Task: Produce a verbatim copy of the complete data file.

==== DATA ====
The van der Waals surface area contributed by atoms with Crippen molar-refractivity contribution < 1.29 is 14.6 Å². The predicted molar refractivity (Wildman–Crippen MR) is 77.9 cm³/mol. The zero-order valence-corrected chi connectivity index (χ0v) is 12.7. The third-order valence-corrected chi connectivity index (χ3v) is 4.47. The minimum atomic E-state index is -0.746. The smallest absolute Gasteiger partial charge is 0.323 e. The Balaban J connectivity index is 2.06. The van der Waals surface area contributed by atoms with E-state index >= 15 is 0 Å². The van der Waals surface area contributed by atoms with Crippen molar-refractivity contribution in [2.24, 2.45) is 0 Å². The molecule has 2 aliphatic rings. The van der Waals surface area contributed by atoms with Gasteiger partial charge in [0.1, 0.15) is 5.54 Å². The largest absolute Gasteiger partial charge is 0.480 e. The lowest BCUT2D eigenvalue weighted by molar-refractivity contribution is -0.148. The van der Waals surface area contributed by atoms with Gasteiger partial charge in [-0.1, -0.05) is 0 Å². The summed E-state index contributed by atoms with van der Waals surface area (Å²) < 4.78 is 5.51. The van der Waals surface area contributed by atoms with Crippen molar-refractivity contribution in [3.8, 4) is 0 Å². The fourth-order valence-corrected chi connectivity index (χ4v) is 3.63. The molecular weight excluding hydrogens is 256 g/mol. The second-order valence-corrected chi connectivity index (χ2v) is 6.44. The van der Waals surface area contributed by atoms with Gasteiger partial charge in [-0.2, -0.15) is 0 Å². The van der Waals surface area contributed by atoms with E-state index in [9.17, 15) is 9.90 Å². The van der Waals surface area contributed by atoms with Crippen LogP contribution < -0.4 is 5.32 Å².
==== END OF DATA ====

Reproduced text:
The van der Waals surface area contributed by atoms with Crippen molar-refractivity contribution < 1.29 is 14.6 Å². The predicted molar refractivity (Wildman–Crippen MR) is 77.9 cm³/mol. The zero-order valence-corrected chi connectivity index (χ0v) is 12.7. The third-order valence-corrected chi connectivity index (χ3v) is 4.47. The minimum atomic E-state index is -0.746. The smallest absolute Gasteiger partial charge is 0.323 e. The Balaban J connectivity index is 2.06. The van der Waals surface area contributed by atoms with E-state index >= 15 is 0 Å². The van der Waals surface area contributed by atoms with Crippen molar-refractivity contribution in [2.24, 2.45) is 0 Å². The molecule has 2 aliphatic rings. The van der Waals surface area contributed by atoms with Gasteiger partial charge in [0.1, 0.15) is 5.54 Å². The largest absolute Gasteiger partial charge is 0.480 e. The lowest BCUT2D eigenvalue weighted by molar-refractivity contribution is -0.148. The van der Waals surface area contributed by atoms with Gasteiger partial charge in [-0.1, -0.05) is 0 Å². The summed E-state index contributed by atoms with van der Waals surface area (Å²) < 4.78 is 5.51. The van der Waals surface area contributed by atoms with Crippen molar-refractivity contribution in [3.8, 4) is 0 Å². The fourth-order valence-corrected chi connectivity index (χ4v) is 3.63. The molecular weight excluding hydrogens is 256 g/mol. The second-order valence-corrected chi connectivity index (χ2v) is 6.44. The van der Waals surface area contributed by atoms with Gasteiger partial charge in [-0.2, -0.15) is 0 Å². The van der Waals surface area contributed by atoms with E-state index in [9.17, 15) is 9.90 Å². The van der Waals surface area contributed by atoms with Crippen LogP contribution < -0.4 is 5.32 Å².